Wall St. sell-off continues its slide
Dow drops 545 points, Nasdaq skids 1.3%, nears correction point
US stocks fell for the second consecutive day on Thursday, and indexes in Europe and Asia also skidded as investors worried that higher interest rates will hurt company earnings and the US-China trade tensions will slow global business.
The Dow Jones industrial average dropped about 545 points, or 2.1 percent, at 25,052. The Nasdaq composite slid about 1.3 percent, a day after the tech-heavy index had its biggest percentage drop since June 2016.
The index briefly turned positive during morning trading before giving in to heavy selling pressure. Investors unloaded US stocks in afternoon trading, with sell orders briefly hitting the highest levels since a liquidity-driven selloff in May 2010, according to Bloomberg.
At one point the Dow was down 699 points. The Dow has shed 1,378 points over the past two days.
The declines on Thursday pushed the Dow’s two-day losses to more than 1,300 points and sent the Nasdaq into correction territory.
In Asia, Tokyo’s Nikkei 225 declined 3.9 percent, and the Shanghai Composite index sank 5.2 percent. Europe’s major stock indexes fell less drastically, by about 1.5 percent.
Oil prices slumped to more than two-week lows on investor sentiment made more bearish by a bigger-than-expected build in crude oil inventories, Reuters reported.
“The significant increase in crude oil inventories is a reflection of refineries going down for maintenance,” Andrew Lipow, president of Lipow Oil Associates, told Reuters.
Christine Lagarde, managing director of the International Monetary Fund, warned on Thursday that if the tensions between the United States and China continued to escalate, “the global economy would take a significant hit.”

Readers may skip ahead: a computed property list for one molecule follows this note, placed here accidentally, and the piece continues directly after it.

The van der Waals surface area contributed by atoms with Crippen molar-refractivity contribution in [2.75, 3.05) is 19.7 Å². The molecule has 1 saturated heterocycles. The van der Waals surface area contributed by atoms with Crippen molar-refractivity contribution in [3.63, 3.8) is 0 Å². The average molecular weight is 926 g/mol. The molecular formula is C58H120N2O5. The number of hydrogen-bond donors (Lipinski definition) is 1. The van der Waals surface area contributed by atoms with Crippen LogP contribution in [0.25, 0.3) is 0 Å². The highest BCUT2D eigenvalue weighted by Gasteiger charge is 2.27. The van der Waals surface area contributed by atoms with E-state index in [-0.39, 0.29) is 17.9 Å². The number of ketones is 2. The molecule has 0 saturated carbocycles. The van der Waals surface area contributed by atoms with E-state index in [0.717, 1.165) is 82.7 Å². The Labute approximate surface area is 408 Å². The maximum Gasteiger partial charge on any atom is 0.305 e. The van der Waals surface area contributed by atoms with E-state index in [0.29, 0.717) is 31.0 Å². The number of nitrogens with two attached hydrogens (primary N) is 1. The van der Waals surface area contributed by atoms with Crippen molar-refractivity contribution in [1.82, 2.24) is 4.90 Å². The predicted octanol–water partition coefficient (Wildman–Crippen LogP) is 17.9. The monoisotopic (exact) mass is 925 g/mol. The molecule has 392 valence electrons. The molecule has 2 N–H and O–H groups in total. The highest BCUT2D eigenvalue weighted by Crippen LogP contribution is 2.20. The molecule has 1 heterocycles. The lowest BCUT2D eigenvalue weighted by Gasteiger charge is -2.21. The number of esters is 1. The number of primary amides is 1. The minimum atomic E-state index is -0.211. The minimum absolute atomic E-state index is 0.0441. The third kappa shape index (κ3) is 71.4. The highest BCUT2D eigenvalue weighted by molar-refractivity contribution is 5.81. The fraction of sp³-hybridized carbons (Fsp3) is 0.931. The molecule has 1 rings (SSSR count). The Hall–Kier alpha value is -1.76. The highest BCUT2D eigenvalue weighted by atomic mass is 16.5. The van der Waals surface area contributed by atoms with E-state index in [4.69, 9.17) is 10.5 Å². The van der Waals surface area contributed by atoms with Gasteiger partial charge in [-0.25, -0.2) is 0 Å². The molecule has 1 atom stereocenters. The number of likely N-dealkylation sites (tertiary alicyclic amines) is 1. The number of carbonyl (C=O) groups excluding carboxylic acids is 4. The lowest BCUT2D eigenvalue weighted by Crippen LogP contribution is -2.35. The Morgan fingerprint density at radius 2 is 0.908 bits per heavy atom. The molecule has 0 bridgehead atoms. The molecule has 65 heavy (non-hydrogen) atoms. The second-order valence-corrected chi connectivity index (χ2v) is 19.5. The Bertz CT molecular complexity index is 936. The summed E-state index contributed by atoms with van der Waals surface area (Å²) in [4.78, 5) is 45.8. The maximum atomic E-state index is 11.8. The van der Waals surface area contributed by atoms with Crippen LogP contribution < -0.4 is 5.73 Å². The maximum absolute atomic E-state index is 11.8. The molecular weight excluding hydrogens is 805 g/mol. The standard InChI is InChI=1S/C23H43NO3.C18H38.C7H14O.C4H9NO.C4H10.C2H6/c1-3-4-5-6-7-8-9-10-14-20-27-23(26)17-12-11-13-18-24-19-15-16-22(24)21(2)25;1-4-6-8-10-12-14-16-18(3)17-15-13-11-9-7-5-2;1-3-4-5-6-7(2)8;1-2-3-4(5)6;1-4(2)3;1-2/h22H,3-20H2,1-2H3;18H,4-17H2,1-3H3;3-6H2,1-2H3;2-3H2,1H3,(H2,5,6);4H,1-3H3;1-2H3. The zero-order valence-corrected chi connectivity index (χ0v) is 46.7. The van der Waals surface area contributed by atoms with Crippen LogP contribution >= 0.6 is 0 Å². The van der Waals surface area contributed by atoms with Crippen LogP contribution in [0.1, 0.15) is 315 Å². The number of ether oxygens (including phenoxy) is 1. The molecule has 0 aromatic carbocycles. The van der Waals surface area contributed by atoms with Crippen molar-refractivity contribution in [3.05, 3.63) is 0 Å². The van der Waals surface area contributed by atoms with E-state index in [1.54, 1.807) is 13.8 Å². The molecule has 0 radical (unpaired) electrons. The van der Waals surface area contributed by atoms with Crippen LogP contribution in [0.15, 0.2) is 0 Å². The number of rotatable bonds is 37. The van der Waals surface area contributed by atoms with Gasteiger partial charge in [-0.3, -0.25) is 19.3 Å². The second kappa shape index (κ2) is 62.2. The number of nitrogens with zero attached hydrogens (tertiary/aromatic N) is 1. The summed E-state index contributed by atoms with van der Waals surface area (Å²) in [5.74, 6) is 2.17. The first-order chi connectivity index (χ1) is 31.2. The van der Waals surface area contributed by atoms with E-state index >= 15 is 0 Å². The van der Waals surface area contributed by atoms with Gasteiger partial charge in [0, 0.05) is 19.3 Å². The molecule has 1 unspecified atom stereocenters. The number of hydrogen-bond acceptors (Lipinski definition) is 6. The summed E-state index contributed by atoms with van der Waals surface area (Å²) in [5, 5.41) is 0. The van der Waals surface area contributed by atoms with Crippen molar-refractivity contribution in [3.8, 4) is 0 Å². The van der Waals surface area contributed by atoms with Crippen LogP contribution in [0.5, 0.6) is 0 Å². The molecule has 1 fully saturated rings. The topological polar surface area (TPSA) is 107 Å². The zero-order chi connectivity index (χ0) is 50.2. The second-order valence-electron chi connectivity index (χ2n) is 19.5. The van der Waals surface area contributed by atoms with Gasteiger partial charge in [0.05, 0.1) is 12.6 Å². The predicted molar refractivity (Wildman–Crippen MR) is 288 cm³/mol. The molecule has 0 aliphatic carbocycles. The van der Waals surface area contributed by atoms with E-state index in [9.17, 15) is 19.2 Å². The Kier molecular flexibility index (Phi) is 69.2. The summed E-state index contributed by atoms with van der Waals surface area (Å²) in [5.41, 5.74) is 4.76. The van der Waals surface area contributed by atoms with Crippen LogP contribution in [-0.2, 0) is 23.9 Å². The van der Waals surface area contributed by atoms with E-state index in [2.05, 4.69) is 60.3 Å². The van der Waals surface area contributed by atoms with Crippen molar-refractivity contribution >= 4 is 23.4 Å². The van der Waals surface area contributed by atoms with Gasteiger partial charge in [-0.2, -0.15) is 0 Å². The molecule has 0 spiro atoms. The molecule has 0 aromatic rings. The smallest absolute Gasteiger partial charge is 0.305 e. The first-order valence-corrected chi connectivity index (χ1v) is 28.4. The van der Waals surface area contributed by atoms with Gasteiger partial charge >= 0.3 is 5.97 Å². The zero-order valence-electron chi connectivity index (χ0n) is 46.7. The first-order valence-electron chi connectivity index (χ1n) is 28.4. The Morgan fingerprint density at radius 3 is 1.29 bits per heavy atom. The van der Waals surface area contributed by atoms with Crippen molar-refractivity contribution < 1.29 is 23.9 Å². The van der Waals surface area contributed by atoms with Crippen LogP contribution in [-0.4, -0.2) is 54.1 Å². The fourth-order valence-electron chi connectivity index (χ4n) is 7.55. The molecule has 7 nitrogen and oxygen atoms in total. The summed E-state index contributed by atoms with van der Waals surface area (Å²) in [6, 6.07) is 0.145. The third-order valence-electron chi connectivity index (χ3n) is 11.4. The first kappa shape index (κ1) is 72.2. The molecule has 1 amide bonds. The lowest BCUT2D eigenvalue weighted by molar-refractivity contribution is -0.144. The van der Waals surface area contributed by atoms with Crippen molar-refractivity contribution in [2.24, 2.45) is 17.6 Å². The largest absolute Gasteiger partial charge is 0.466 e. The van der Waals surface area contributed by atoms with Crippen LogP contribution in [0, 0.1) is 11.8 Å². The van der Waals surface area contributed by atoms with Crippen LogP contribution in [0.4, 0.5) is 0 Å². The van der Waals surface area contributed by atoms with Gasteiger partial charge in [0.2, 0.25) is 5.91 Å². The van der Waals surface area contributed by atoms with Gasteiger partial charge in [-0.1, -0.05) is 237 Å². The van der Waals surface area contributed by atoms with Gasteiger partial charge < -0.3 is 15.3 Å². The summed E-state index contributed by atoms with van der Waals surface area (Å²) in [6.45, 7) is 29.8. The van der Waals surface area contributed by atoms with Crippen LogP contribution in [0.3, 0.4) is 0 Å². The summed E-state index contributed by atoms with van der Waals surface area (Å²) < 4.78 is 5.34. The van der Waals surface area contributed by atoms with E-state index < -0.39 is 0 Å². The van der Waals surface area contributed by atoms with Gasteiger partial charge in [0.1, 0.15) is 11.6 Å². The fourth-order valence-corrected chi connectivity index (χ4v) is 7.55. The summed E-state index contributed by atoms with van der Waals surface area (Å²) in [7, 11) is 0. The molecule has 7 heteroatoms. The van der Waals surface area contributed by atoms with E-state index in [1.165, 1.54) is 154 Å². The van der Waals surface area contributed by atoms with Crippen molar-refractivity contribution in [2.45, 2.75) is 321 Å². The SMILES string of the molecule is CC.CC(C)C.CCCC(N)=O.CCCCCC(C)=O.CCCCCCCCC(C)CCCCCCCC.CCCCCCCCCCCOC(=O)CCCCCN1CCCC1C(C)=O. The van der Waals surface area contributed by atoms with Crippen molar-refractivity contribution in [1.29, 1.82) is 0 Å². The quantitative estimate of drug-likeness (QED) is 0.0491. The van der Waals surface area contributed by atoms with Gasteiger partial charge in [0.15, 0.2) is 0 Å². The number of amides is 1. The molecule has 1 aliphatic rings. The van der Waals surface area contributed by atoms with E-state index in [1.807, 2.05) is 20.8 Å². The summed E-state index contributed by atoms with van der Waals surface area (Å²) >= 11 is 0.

“Our strong recommendation,” she said at a meeting in Bali, “is to de-escalate those tensions and to work toward a global trade system that is stronger, that is fairer, and that is fit for purpose and fit for the future.”
US President Donald Trump criticized the US Federal Reserve for a third straight day, calling the central bank “cute” for its recent interest-rate hikes. That followed comments at a Wednesday evening campaign rally in which Trump called the central bank “crazy” for its current interest rate policy.
The Fed has increased rates three times in 2018 and is expected to lift benchmark rates a fourth time in December, as well as continue its gradual tightening trend in 2019.
The stock market sell-off is causing Tencent Music Entertainment Group to postpone its highly anticipated IPO, The Wall Street Journal reported Thursday, citing people familiar with the deal.
According to a prospectus filed earlier this month, Tencent Music plans on raising as much as $1 billion in what could be the largest US IPO by a Chinese company since Alibaba raised over $20 billion in 2014.
A stock market panic that started on Wall Street (top left) swept through Asia on Thursday, knocking down indexes in Japan (top right) and Hong Kong (bottom left), and saw China’s benchmark Shanghai Composite Index (bottom right) hit a near three-year low.